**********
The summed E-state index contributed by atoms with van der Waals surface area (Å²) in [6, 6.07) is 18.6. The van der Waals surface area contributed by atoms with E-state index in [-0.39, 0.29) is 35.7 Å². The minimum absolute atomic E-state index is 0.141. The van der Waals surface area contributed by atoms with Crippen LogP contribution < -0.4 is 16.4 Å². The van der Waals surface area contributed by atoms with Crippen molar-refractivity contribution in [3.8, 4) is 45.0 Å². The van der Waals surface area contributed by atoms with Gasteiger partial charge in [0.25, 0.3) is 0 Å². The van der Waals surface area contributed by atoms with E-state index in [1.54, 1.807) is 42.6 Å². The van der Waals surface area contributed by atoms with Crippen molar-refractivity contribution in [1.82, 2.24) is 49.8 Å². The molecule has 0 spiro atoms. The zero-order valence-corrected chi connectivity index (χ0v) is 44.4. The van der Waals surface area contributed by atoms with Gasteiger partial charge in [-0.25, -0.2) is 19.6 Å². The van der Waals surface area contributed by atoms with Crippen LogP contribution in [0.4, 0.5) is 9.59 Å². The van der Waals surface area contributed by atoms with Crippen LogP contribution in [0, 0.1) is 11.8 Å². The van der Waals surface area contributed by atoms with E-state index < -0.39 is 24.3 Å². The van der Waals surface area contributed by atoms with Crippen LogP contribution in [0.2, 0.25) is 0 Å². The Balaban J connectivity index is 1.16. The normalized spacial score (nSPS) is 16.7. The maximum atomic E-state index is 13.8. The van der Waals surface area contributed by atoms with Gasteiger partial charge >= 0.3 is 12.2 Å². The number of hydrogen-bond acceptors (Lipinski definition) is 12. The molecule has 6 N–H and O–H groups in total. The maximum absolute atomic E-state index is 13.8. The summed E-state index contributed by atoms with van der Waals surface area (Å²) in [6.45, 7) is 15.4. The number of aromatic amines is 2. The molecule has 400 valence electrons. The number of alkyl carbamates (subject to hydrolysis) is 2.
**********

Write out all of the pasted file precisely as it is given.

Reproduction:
The summed E-state index contributed by atoms with van der Waals surface area (Å²) in [6, 6.07) is 18.6. The van der Waals surface area contributed by atoms with E-state index in [-0.39, 0.29) is 35.7 Å². The minimum absolute atomic E-state index is 0.141. The van der Waals surface area contributed by atoms with Crippen LogP contribution < -0.4 is 16.4 Å². The van der Waals surface area contributed by atoms with Crippen molar-refractivity contribution in [3.8, 4) is 45.0 Å². The van der Waals surface area contributed by atoms with Gasteiger partial charge in [0.25, 0.3) is 0 Å². The van der Waals surface area contributed by atoms with E-state index in [1.54, 1.807) is 42.6 Å². The van der Waals surface area contributed by atoms with Crippen molar-refractivity contribution in [1.82, 2.24) is 49.8 Å². The molecule has 0 spiro atoms. The zero-order valence-corrected chi connectivity index (χ0v) is 44.4. The van der Waals surface area contributed by atoms with Gasteiger partial charge in [-0.25, -0.2) is 19.6 Å². The van der Waals surface area contributed by atoms with Crippen LogP contribution in [0.4, 0.5) is 9.59 Å². The van der Waals surface area contributed by atoms with Crippen LogP contribution in [0, 0.1) is 11.8 Å². The van der Waals surface area contributed by atoms with E-state index < -0.39 is 24.3 Å². The van der Waals surface area contributed by atoms with Crippen LogP contribution in [0.2, 0.25) is 0 Å². The Balaban J connectivity index is 1.16. The normalized spacial score (nSPS) is 16.7. The maximum atomic E-state index is 13.8. The van der Waals surface area contributed by atoms with Gasteiger partial charge >= 0.3 is 12.2 Å². The number of hydrogen-bond acceptors (Lipinski definition) is 12. The molecule has 6 N–H and O–H groups in total. The maximum absolute atomic E-state index is 13.8. The summed E-state index contributed by atoms with van der Waals surface area (Å²) in [6.45, 7) is 15.4. The number of aromatic amines is 2. The molecule has 400 valence electrons. The number of alkyl carbamates (subject to hydrolysis) is 2.